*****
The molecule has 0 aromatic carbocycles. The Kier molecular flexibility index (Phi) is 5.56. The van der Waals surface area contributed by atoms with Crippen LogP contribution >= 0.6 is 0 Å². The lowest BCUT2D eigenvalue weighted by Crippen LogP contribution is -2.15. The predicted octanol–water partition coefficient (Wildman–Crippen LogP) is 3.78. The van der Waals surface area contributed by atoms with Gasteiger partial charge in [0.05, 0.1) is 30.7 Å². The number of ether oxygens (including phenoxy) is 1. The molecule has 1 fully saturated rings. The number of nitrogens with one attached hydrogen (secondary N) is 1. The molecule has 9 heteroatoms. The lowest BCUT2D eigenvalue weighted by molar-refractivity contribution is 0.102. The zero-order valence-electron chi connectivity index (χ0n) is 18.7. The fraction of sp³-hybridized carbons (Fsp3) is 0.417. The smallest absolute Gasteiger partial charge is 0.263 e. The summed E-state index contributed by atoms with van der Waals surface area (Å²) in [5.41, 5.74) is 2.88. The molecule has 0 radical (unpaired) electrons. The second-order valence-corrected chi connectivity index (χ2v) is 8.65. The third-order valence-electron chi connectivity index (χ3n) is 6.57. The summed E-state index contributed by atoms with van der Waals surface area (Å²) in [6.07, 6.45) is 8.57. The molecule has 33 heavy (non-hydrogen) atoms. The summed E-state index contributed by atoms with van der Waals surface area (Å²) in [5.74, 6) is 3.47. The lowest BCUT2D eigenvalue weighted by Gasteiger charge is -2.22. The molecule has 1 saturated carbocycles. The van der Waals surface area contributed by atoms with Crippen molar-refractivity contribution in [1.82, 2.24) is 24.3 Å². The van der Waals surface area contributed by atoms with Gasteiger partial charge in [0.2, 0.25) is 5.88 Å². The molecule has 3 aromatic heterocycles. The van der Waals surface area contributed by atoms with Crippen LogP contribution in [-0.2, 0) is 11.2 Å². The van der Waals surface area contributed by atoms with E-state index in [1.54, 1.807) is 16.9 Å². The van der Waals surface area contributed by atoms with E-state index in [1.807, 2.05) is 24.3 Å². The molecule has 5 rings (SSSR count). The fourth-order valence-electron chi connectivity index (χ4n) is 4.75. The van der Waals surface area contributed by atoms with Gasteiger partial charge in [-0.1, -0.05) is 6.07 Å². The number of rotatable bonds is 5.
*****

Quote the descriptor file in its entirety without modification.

The molecule has 0 aromatic carbocycles. The Kier molecular flexibility index (Phi) is 5.56. The van der Waals surface area contributed by atoms with Crippen LogP contribution >= 0.6 is 0 Å². The lowest BCUT2D eigenvalue weighted by Crippen LogP contribution is -2.15. The predicted octanol–water partition coefficient (Wildman–Crippen LogP) is 3.78. The van der Waals surface area contributed by atoms with Gasteiger partial charge in [0.05, 0.1) is 30.7 Å². The number of ether oxygens (including phenoxy) is 1. The molecule has 1 fully saturated rings. The number of nitrogens with one attached hydrogen (secondary N) is 1. The molecule has 9 heteroatoms. The lowest BCUT2D eigenvalue weighted by molar-refractivity contribution is 0.102. The zero-order valence-electron chi connectivity index (χ0n) is 18.7. The fraction of sp³-hybridized carbons (Fsp3) is 0.417. The smallest absolute Gasteiger partial charge is 0.263 e. The summed E-state index contributed by atoms with van der Waals surface area (Å²) in [5.41, 5.74) is 2.88. The molecule has 0 radical (unpaired) electrons. The second-order valence-corrected chi connectivity index (χ2v) is 8.65. The third-order valence-electron chi connectivity index (χ3n) is 6.57. The summed E-state index contributed by atoms with van der Waals surface area (Å²) in [6.07, 6.45) is 8.57. The molecule has 33 heavy (non-hydrogen) atoms. The summed E-state index contributed by atoms with van der Waals surface area (Å²) in [5.74, 6) is 3.47. The lowest BCUT2D eigenvalue weighted by Gasteiger charge is -2.22. The molecule has 1 saturated carbocycles. The van der Waals surface area contributed by atoms with Crippen molar-refractivity contribution in [1.82, 2.24) is 24.3 Å². The van der Waals surface area contributed by atoms with Gasteiger partial charge in [0.2, 0.25) is 5.88 Å². The molecule has 3 aromatic heterocycles. The van der Waals surface area contributed by atoms with Crippen LogP contribution in [-0.2, 0) is 11.2 Å². The van der Waals surface area contributed by atoms with E-state index in [1.54, 1.807) is 16.9 Å². The van der Waals surface area contributed by atoms with E-state index in [1.807, 2.05) is 24.3 Å². The molecule has 5 rings (SSSR count). The fourth-order valence-electron chi connectivity index (χ4n) is 4.75. The van der Waals surface area contributed by atoms with Gasteiger partial charge in [-0.1, -0.05) is 6.07 Å². The number of rotatable bonds is 5.